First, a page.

More’s Sonny is excellent at riffing off each reassuring them all will be well ‘in a jiffy’ but it’s not, even in a jiffy-bag, as stage-left clouds of burnt food waft in, or the plumbing fails again. Mills’ Evelyn, widowed and left penurious is set to adventure, ends up improbably working at the call centre, finessing her new friends’ sales pitch to Brits whilst playing cupid. Mills like most here is wonderfully clear, scything through the ambience to pinpoint a truth.

Evelyn carries a torch for unhappily married Douglas – Paul Nicholas’ understated old socialist whose wife Jean – Sally Knyvette, once famed for Blake’s 7 but for long more visible in theatre – is confident with a hint of steel under the enlightened liberalism. Knyvette and Nicholas forge a fine, mute disdain, with Mills hesitating warmth outside the frosty envelope.

There are changes. For instance Tom Wilkinson’s film character Graham, sympathetic High Court judge with a secret and roots in India, is merged with Carey’s Dorothy, ex-BBC. In the book, Graham doesn’t die, and here doesn’t exist at all. Carey though makes a striking study of a woman (also gay) whose links with India centre on her childhood friend Jimmy – one of Harmage Singh Kalirai’s parts which bring some gravitas: he’s also the holy Sadhu performing rites poignantly at the start and end, and a Waiter. Carey cuts vocal diagonals through the action, always striding off somewhere singing nursery rhymes till people fear dementia. It’s one of the strongest, most poignant performances; dementia’s nowhere.

Another striking presence is Andy De La Tour’s accountant Norman, with his own damage, a raucous libido and unreconstructed views, grasping his Telegraph till Muriel can only photocopy the crossword when he’s asleep. De La Tour’s voice is so cut-through you’ d swear he was miced, but he’s not. He possesses the kind of energy needed elsewhere, hampered by filigree roles.

Rula Lenska’s Madge complements De La Tour. Couger-ish, Madge swoops and aims a sexual and business deal on dazzled Gupta, for the wider good as well as hers. Gupta too is given agency and Aakel can insinuate more humanity in the exchange. Again, Lenska’s energy in a relatively unsubtle part has its shades, a last sally against death.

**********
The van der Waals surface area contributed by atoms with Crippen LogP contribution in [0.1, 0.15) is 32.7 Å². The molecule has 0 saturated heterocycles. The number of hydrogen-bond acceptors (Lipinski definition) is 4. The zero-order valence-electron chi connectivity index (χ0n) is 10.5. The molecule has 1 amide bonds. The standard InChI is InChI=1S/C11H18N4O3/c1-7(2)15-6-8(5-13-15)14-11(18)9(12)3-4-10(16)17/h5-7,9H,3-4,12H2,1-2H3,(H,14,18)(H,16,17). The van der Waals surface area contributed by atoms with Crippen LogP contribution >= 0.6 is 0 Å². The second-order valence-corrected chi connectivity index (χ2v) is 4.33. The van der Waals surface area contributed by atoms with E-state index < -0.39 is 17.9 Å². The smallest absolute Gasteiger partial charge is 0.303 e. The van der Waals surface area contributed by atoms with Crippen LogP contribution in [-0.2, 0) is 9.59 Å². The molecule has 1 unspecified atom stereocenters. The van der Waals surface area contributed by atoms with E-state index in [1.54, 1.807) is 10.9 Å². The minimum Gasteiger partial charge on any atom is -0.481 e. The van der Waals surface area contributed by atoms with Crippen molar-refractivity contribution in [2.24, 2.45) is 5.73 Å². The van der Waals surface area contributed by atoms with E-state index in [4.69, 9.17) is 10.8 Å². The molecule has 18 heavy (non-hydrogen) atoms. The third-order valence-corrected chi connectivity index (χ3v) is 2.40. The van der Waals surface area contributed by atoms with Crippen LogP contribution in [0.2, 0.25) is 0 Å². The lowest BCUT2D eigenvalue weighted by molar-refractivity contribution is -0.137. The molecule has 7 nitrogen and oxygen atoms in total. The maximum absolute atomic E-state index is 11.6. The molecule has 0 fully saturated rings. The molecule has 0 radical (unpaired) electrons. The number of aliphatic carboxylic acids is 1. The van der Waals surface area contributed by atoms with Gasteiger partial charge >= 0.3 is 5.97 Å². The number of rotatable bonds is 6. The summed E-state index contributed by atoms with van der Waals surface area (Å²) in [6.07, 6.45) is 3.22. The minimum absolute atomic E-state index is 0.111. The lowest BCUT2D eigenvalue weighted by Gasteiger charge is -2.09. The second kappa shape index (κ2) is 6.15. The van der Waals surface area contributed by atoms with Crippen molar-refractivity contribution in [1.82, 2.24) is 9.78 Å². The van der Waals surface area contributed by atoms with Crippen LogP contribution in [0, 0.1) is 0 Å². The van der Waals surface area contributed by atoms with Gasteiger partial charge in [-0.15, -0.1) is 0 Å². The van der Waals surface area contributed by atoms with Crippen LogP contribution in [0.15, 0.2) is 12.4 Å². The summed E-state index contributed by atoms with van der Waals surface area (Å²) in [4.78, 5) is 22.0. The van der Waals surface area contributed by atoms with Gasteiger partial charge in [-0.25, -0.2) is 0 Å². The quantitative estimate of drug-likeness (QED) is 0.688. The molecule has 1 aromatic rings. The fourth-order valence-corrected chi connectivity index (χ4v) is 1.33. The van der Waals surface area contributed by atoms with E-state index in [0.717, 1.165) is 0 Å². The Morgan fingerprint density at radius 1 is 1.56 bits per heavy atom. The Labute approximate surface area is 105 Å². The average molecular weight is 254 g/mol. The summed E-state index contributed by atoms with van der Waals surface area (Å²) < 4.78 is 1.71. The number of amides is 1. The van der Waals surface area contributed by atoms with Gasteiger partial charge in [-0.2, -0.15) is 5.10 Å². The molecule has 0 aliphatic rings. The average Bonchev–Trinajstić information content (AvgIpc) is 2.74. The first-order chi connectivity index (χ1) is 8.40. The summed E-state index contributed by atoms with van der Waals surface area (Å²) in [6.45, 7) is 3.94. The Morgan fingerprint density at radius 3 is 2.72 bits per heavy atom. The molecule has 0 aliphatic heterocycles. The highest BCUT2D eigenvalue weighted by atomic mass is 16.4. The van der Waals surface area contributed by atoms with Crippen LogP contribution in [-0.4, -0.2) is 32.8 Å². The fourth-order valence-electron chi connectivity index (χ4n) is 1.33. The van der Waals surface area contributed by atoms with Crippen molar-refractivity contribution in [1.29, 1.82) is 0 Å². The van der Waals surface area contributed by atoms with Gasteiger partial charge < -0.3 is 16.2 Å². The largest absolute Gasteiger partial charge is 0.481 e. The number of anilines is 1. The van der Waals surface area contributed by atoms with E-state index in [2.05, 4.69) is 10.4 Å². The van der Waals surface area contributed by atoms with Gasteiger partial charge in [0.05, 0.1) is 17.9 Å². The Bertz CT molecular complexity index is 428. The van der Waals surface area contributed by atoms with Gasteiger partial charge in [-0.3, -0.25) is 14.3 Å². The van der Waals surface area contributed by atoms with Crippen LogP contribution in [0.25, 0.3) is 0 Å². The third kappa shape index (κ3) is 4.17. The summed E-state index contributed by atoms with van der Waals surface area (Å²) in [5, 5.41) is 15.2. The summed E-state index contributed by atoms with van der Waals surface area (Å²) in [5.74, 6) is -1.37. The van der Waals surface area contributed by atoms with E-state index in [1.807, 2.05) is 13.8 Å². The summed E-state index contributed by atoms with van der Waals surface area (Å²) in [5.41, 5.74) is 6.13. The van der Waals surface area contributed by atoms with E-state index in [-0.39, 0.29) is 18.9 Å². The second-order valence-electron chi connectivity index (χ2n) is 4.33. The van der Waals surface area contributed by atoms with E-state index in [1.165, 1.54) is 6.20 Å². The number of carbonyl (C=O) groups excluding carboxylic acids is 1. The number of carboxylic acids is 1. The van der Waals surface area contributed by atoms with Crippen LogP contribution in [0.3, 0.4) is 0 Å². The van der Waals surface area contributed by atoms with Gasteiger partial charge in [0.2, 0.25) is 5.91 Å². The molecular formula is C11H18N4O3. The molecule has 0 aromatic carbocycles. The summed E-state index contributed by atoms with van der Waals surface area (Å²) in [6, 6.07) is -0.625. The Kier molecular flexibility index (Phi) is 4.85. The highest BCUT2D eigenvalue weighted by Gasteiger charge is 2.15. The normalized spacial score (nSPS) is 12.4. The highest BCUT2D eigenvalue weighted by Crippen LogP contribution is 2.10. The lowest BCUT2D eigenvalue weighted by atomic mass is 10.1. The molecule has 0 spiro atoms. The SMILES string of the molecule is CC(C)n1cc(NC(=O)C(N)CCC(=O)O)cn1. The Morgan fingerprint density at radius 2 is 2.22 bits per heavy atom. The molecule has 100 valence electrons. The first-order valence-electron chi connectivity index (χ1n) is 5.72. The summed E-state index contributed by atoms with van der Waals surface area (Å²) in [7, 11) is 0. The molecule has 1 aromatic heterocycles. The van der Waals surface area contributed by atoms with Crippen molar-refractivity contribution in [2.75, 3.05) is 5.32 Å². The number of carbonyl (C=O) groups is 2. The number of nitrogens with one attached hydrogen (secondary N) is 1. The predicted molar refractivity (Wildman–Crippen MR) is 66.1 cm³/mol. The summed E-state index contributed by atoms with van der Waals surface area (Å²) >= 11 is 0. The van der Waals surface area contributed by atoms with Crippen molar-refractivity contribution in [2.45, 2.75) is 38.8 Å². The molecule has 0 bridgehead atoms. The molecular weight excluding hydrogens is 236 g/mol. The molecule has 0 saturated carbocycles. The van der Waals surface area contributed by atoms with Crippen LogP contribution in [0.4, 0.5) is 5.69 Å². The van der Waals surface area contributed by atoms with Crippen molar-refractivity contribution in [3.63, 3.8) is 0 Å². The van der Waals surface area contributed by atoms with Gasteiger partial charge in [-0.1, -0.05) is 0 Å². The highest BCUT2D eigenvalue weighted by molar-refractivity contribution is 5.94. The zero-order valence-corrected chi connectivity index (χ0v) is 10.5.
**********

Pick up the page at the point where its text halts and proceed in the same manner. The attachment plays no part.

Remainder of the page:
Aakel too plays the ‘untouchable’ Jimmy befriended by Marlene Sidway’s Muriel. Oldest and most afflicted, her interaction and forging relationships outside any she’s experienced epitomises what this work and Moggach are trying for. With Sidway, you believe the foray, even if it’s not developed much.

There’s welcome moments you won’t find in book or film. Though despite worldwide success, initial film reviews underscore worries that never evaporate. Others slammed the book’s cultural assumptions, racism deployed to define character.

Moggach seems to address this. Taking Parker’s marked development of say Sonny in the film, she does further develop tensions between her Indian characters; as well as finesse ex-pat assumptions in ageing boomers, (originally pre-boomer). She updates the script: there’s zoom and other tweaks throughout. And weights resolution towards the young call-centre workers. There’s still a queasy touch to Brits working things out, Indian characters etched into stereotype. But it’s better-balanced now.

Moggach ensures some Kannada is spoken here. Kuljit Bhamra’s composition too is a real addition, particularly to the opening and close: evocative, at times exuberant.

Bailey corals her characters and sometimes the script – and non-verbal moments – telegraph key plot-points. It’s not easy to strike depth between 14 actors and even more characters; the script, packed with memorable one-liners, needs a further dimension to make us care. As theatrical telling of a novel though, with this stellar cast and set, it’s as good as we’ll get; and several notches up on others arriving here: like A Room With a View, Breakfast at Tiffany’s or Lady Chatterley’s Lover. Most of all it’s exotic, if second-best. Now there’s a thought.